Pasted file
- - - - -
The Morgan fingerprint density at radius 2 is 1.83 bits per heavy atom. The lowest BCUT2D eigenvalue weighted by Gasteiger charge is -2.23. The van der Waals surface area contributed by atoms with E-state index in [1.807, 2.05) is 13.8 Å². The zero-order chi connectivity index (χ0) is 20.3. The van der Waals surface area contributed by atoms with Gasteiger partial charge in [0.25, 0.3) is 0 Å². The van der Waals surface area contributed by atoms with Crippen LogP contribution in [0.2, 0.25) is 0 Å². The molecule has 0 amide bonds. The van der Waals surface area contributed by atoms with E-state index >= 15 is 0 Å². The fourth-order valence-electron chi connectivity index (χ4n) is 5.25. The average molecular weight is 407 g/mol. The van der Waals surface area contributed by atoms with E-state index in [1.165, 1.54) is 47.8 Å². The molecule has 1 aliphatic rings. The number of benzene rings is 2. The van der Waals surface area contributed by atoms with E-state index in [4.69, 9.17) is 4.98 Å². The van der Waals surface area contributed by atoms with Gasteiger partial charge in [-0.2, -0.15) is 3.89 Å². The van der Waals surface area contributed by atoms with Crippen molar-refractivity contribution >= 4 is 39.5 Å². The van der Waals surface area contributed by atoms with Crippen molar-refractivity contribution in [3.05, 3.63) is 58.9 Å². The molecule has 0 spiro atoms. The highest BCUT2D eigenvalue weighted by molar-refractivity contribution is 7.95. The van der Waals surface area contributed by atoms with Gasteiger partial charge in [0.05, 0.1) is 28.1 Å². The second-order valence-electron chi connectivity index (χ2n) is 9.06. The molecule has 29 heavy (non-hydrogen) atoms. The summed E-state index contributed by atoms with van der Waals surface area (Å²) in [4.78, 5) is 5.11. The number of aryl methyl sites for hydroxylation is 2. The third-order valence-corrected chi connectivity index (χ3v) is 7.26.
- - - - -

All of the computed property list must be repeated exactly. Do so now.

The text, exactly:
The Morgan fingerprint density at radius 2 is 1.83 bits per heavy atom. The lowest BCUT2D eigenvalue weighted by Gasteiger charge is -2.23. The van der Waals surface area contributed by atoms with E-state index in [1.807, 2.05) is 13.8 Å². The zero-order chi connectivity index (χ0) is 20.3. The van der Waals surface area contributed by atoms with Gasteiger partial charge in [0.25, 0.3) is 0 Å². The van der Waals surface area contributed by atoms with Crippen LogP contribution in [0.2, 0.25) is 0 Å². The molecule has 0 amide bonds. The van der Waals surface area contributed by atoms with E-state index >= 15 is 0 Å². The fourth-order valence-electron chi connectivity index (χ4n) is 5.25. The average molecular weight is 407 g/mol. The van der Waals surface area contributed by atoms with E-state index in [1.165, 1.54) is 47.8 Å². The molecule has 1 aliphatic rings. The number of benzene rings is 2. The van der Waals surface area contributed by atoms with E-state index in [4.69, 9.17) is 4.98 Å². The van der Waals surface area contributed by atoms with Gasteiger partial charge in [-0.2, -0.15) is 3.89 Å². The van der Waals surface area contributed by atoms with Crippen molar-refractivity contribution >= 4 is 39.5 Å². The van der Waals surface area contributed by atoms with Crippen molar-refractivity contribution in [3.05, 3.63) is 58.9 Å². The molecule has 0 spiro atoms. The highest BCUT2D eigenvalue weighted by molar-refractivity contribution is 7.95. The van der Waals surface area contributed by atoms with Gasteiger partial charge in [0.05, 0.1) is 28.1 Å². The second-order valence-electron chi connectivity index (χ2n) is 9.06. The molecule has 29 heavy (non-hydrogen) atoms. The summed E-state index contributed by atoms with van der Waals surface area (Å²) in [4.78, 5) is 5.11. The number of aryl methyl sites for hydroxylation is 2. The third-order valence-corrected chi connectivity index (χ3v) is 7.26.